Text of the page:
Harvard professor predicts the stealth variant will make a 'mild' impact in the US

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The Omicron ‘stealth’ variant has captured headlines around the world in recent weeks as the highly transmissible strain – the most infectious of the pandemic yet – has many fearing yet another Covid surge could be around the corner. Experts are assuring Americans that things may not be as dire as some may believe.

Dr Jacob Lemieux, a instructor of medicine at Harvard Medical School in Cambridge, Massachusetts, said Tuesday that he does not believe the U.S. will suffer a large surge in Covid cases similar to what Hong Kong and some European nations suffered in recent weeks.

Instead, he predicts cases will slightly grow, but still remain at the extremely low overall levels the nation is currently experiencing. 

Meanwhile overseas, the World Health Organization (WHO) is still issuing dire warnings of the impact the stealth variant can have, especially as pandemic-related masking and distancing mandates are being dropped. The organization reported Tuesday that global infections increased seven percent last week.

BA.2, the official title of the stealth variant, is a lineage of Omicron that has seen rise across much of the world, but has failed to make a large impact in the U.S.  

It has not been able to take hold in the U.S. the same way it did in much of Europe, though. 

Dr Jacob Lemieux (pictured), a instructor of medicine at Harvard Medical School, does not believe the U.S. will suffer a similar BA.2-fueled Covid surge as many other nations around the world did earlier this month

Dr Jacob Lemieux (pictured), a instructor of medicine at Harvard Medical School, does not believe the U.S. will suffer a similar BA.2-fueled Covid surge as many other nations around the world did earlier this month

According to most recent data revealed by the Centers for Disease Control and Prevention (CDC) last week, BA.2 makes up 35 percent of active Covid cases in the U.S., with BA.1 still being dominant. 

BA.2’s share of Covid infections in America is growing, though, with the variant only accounting for 23 percent of cases in the week previous.

‘We see almost nothing at all associated with the transition to BA.2 prevalence,’ Lemieux told The Harvard Gazette.   

Covid cases have remained steady despite what is happening elsewhere in the world. 

America is averaging 31,309 cases per day, matching figures from last week. This is the lowest weekly case average since July 2021, just before the Delta variant surge.

America is also suffering 1,032 deaths per day from the virus, a 13 percent drop over the past seven days. Mortality of the virus has significantly dropped over the past few months due to the more mild nature of the Omicron variant, and the nation’s successful vaccine rollout – nearly 90 percent of adults have received at least one jab.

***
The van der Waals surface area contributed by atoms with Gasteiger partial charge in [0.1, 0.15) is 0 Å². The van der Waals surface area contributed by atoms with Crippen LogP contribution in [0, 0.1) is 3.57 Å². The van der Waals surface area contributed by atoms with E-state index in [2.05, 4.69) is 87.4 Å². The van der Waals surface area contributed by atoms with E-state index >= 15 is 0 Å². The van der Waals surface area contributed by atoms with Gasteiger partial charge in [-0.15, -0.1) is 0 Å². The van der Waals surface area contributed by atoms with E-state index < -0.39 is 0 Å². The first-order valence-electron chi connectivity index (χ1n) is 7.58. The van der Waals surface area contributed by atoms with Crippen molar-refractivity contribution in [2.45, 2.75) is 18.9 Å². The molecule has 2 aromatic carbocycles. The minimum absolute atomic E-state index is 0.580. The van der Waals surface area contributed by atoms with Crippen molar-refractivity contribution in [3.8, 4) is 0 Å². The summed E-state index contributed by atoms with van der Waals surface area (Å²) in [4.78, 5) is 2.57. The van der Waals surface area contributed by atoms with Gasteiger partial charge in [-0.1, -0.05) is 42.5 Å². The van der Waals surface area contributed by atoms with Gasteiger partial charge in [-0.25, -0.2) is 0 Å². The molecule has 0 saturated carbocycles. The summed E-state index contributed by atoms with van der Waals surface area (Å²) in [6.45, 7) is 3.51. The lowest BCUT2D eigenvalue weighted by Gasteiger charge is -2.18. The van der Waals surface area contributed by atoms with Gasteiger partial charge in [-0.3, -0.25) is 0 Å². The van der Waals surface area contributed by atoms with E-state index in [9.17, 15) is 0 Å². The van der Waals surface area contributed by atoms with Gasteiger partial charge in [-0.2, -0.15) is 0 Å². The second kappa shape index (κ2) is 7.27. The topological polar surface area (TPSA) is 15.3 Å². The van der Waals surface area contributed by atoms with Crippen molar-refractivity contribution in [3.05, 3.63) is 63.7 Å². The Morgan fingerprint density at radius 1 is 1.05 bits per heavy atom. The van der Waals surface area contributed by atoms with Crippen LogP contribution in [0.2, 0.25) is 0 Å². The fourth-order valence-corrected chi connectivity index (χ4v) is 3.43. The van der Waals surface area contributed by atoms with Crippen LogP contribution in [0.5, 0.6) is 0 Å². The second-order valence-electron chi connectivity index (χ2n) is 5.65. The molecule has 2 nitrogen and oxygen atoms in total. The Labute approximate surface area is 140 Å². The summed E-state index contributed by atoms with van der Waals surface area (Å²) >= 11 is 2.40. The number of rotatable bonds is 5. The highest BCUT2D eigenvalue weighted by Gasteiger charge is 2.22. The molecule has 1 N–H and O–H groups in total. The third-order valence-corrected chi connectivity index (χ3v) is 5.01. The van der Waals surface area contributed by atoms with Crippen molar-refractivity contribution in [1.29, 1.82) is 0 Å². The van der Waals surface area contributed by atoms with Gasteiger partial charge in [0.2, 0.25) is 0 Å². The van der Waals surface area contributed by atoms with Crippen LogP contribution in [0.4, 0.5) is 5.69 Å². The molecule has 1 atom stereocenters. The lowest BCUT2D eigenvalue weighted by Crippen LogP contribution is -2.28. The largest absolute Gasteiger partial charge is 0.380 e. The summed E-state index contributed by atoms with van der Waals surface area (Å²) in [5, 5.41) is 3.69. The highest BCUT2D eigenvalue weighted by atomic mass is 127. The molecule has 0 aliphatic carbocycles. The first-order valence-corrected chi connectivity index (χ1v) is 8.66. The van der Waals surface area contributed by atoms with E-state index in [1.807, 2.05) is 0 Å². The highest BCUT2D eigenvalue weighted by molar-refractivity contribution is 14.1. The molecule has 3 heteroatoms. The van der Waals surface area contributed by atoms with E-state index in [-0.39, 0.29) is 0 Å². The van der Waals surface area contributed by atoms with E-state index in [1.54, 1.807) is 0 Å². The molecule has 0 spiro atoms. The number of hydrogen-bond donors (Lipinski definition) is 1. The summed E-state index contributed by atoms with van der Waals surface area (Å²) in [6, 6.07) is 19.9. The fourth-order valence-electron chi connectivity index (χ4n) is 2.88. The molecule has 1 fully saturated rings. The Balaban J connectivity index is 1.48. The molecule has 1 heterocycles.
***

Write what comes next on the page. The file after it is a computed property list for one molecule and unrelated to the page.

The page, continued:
Internationally, the WHO reports that there were over 12 million Covid cases globally last week, a seven percent jump from the previous week. 

Deaths dropped, though, down 23 percent to under 33,000 – another sign of the virus’s falling mortality.

The increase in cases was entirely clustered in the Western Pacific region, where daily infections jumped 23 percent last week. In Europe, infections stabilized after slightly rising two percent last week. 

Some countries that had experienced declining cases from months, like the UK, France and Denmark, suddenly saw infection rates start to surge last week. Cases seem to have stabilized in these nations as well and the growth has stopped.

Experts at Harvard are hopeful that the U.S. not having suffered a surge so far from BA.2 means that it will likely never come. 

With the variant already accounting for more than a third of cases nationwide, they feel it would have impacted national  and local case figures by now.

‘There’s really no indication of an increase in cases or deaths in the region that corresponds to this increase in BA.2 infections that we’re seeing,’ Bronwyn MacInnis, director of pathogen genomic surveillance at Harvard’s Broad Institute, said.

On the west coast, Dr Pavitra Roychoudhury, a bioinformatics expert at the University of Washington, told DailyMail.com that a rise in prevalence of BA.2 in her department’s sequencing has not translated into higher case numbers just yet either.

Cases are rising in some places, though, a signal that BA.2 could start impacting daily case figures around the country.

BA.2 is most prevalent in the New York and New Jersey region, according to CDC data, making up 52 percent of cases. 

New York, which has served as canary in the coal mine of sorts during the pandemic so far, has recorded a 14 percent increase in Covid infections over the past two weeks, the first state to record a substantial jump in nearly two months.

Manhattan, New York City’s largest population hub, has recorded a 17 percent increase over the past week as well, fueling the greater surge across the state.

The state is still at 1,000 cases per day, though, a very small total that pales in comparison to the nearly 40,000 case per day mark reached at the Omicron variant’s peak.

Other states recording increases over the past two weeks include Arkansas (34 percent jump over two weeks), Nevada (23 percent), Colorado (22 percent), Vermont (seven percent) and Rhode Island (one percent).

The WHO warns that these case rises are only the start of what could be a brutal spring season for parts of the world.

‘These increase are occurring despite reductions in testing in some countries, which means the cases we’re seeing are just the tip of the iceberg,’ Tedros Adhanom Ghebreyesus, director-general of the WHO, said last week.

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